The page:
Breathing Treatments After Surgery

If you have recently had surgery and are recovering in the hospital, you may be receiving breathing treatments from respiratory therapists or nurses. Breathing treatments are done for a variety of reasons, as they can be used to treat a disease that is present, calm inflamed airways or to prevent breathing issues. For patients who remain on a ventilator after surgery, breathing treatments will be part of routine care and are often given multiple times a day.

nurse holding nebulizer
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What Is Breathing Treatment?

A breathing treatment is a medication that is turned into a fine mist and inhaled. They are specifically used to treat respiratory illnesses. This type of respiratory therapy is also known as a nebulizer treatment and may contain steroids and other medicines that are used to decrease inflammation and secretions.

They can also relieve the feeling of tightness in the lungs caused by bronchospasm and may improve oxygen flow. One common nebulizer treatment is DuoNeb, a combination of albuterol and ipratropium. Xopenex (levalbuterol), a similar medication, is also routinely prescribed after surgery. 

Other Types of Common Respiratory Treatments

Some respiratory treatments are given as an inhaler, which is the type of handheld device that you may have seen used by an individual with asthma. This type of medication is powdered and inhaled. It can be used to treat an episode of shortness of breath or asthma, and can also be used as a preventative treatment.

Medications are also given in a pill form to reduce the effects of respiratory problems. Medications that are inhaled are often a more direct way of treating the lungs, but medications that are taken as a pill, capsule or through an IV treat the body as a whole. This is especially important if allergies play a role in the breathing issue, or if inflammation is so severe that a stronger steroid is required. 

Use in Treating a Respiratory Disease

If you have asthma, a chronic obstructive pulmonary disease such as emphysema, or another type of respiratory problem, you may routinely take medicine to improve your breathing at home. While in the hospital, you will likely be prescribed breathing treatments to treat your illness and prevent a “flare up” after surgery.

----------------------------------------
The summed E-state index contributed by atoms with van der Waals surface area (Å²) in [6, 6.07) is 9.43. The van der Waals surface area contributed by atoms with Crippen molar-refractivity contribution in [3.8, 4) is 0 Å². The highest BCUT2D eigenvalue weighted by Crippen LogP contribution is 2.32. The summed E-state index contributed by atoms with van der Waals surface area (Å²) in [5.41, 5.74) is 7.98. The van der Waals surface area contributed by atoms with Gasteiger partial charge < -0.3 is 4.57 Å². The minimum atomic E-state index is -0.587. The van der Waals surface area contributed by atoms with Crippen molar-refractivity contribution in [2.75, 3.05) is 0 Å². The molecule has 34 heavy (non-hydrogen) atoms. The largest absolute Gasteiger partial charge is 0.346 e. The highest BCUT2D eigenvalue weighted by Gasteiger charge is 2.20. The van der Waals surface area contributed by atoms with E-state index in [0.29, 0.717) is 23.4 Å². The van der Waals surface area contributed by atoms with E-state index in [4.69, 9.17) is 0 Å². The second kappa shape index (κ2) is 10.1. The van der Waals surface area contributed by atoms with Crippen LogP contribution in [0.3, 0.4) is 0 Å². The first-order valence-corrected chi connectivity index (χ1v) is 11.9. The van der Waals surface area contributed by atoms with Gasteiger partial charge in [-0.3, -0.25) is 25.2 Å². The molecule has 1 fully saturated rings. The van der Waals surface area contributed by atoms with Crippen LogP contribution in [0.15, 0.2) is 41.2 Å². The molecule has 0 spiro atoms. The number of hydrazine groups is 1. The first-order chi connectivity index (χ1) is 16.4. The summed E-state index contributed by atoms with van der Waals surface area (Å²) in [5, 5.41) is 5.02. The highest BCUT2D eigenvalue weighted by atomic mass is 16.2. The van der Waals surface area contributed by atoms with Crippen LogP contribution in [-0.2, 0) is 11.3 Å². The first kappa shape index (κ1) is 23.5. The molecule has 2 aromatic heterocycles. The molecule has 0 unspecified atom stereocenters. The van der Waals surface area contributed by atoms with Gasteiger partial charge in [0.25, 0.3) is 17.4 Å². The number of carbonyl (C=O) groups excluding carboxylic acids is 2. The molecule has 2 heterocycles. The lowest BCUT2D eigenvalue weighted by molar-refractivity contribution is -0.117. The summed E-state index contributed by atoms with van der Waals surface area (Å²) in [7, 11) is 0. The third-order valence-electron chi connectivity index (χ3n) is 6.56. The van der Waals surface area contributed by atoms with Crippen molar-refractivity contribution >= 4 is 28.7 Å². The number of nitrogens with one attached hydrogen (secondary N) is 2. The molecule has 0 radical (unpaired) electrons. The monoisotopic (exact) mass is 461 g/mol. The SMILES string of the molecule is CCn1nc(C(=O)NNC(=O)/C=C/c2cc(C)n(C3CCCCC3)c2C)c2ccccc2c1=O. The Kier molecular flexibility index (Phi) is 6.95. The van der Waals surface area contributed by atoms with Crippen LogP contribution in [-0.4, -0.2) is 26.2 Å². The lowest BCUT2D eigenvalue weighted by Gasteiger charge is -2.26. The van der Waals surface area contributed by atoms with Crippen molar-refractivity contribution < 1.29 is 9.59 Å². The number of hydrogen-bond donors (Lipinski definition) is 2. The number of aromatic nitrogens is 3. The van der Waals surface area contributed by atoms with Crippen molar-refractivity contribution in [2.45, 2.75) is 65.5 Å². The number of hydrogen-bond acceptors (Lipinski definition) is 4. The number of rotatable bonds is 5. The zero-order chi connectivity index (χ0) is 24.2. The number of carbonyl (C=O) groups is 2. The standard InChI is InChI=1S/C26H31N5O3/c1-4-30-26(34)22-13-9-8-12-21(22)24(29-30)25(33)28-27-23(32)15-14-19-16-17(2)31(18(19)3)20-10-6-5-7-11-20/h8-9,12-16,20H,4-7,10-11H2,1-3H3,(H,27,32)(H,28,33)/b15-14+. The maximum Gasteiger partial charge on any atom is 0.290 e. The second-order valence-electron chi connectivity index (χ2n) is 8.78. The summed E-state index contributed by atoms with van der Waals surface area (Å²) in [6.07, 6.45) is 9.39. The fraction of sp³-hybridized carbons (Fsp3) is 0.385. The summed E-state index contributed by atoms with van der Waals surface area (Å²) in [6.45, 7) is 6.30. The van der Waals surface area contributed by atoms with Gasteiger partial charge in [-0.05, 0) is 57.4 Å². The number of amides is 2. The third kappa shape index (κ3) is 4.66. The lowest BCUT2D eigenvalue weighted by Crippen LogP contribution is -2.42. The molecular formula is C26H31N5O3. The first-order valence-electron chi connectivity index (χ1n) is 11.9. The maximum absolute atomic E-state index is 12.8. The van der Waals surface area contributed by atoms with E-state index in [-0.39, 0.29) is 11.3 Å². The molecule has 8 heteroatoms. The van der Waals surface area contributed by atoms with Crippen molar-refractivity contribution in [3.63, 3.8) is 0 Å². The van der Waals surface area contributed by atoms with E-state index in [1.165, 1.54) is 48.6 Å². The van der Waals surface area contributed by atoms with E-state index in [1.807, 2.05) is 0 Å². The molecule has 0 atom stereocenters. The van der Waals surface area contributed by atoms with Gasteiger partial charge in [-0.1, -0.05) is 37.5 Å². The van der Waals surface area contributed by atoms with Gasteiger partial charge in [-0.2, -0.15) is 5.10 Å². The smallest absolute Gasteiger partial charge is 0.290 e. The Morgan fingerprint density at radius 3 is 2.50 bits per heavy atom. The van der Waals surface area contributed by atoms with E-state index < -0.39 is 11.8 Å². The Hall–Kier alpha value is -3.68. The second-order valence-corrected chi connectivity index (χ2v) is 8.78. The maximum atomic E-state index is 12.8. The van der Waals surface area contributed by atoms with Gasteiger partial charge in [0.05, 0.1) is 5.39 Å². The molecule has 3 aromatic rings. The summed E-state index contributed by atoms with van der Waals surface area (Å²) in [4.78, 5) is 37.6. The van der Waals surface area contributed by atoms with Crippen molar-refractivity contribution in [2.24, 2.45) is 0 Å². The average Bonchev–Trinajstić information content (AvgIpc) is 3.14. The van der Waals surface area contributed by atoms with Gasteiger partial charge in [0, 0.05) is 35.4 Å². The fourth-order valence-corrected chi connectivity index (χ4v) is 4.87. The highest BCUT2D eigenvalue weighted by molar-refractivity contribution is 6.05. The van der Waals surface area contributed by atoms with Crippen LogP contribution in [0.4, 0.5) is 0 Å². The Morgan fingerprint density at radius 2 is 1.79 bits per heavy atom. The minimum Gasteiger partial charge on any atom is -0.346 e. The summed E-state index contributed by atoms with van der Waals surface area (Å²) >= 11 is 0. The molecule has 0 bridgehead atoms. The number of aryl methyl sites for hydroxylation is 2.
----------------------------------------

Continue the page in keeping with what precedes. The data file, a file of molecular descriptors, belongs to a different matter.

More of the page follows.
Use By Individuals Without a Respiratory Disease

Even if you don’t have a respiratory illness, you may receive breathing treatments after your surgery. This is to reduce any inflammation that may be present after being intubated or having a breathing tube in your airway that allows you to be on the ventilator during your procedure. 

Being on a ventilator, even for a short time, can increase the risk of pneumonia, so breathing treatments are often prescribed to help reduce that risk. Being on a ventilator can also be very irritating to the airways, and nebulizer treatments can help soothe that irritation.


Some breathing treatments, such as Albuterol, are known to increase the heart rate. For patients who already have a rapid heart rate, medications that increase the heart rate should be avoided in most cases. For patients who are experiencing this type of reaction, a medication such as levalbuterol (Xopenex) may be used. 

Many treatments make the patient feel jittery for a few minutes. For patients who are particularly sensitive to these medications, the feeling may last 15 to 20 minutes, but it will pass. Other risks include:

  • Nausea
  • Headache
  • Throat and mouth irritation
  • Runny nose
  • Thrush--an overgrowth of yeast in the mouth, which can be prevented by avoiding the tongue during treatment and rinsing the mouth after treatment
  • Hyperactivity--typically in children, for a short period of time after treatment containing steroids
  • Arrhythmias--individuals with heart issues may find their heart beats faster or is more notable after a breathing treatment, and, in less common cases, some may experience a change in their heart rhythm.

A Word From Verywell

Breathing treatments are often a routine part of care while in the hospital but are typically stopped when the patient returns home unless they have an ongoing breathing issue that requires treatment. Patients who required breathing treatments prior to surgery can expect those to continue during the recovery period in most cases. 

1 Source
Verywell Health uses only high-quality sources, including peer-reviewed studies, to support the facts within our articles. Read our editorial process to learn more about how we fact-check and keep our content accurate, reliable, and trustworthy.
  1. Lindquist DE, Cooper AA. Safety of levalbuterol compared to albuterol in patients with a tachyarrhythmiaJ Pharm Technol. 2014;30(1):13-17. doi:10.1177/8755122513507700

Additional Reading

By Jennifer Whitlock, RN, MSN, FN
Jennifer Whitlock, RN, MSN, FNP-C, is a board-certified family nurse practitioner. She has experience in primary care and hospital medicine.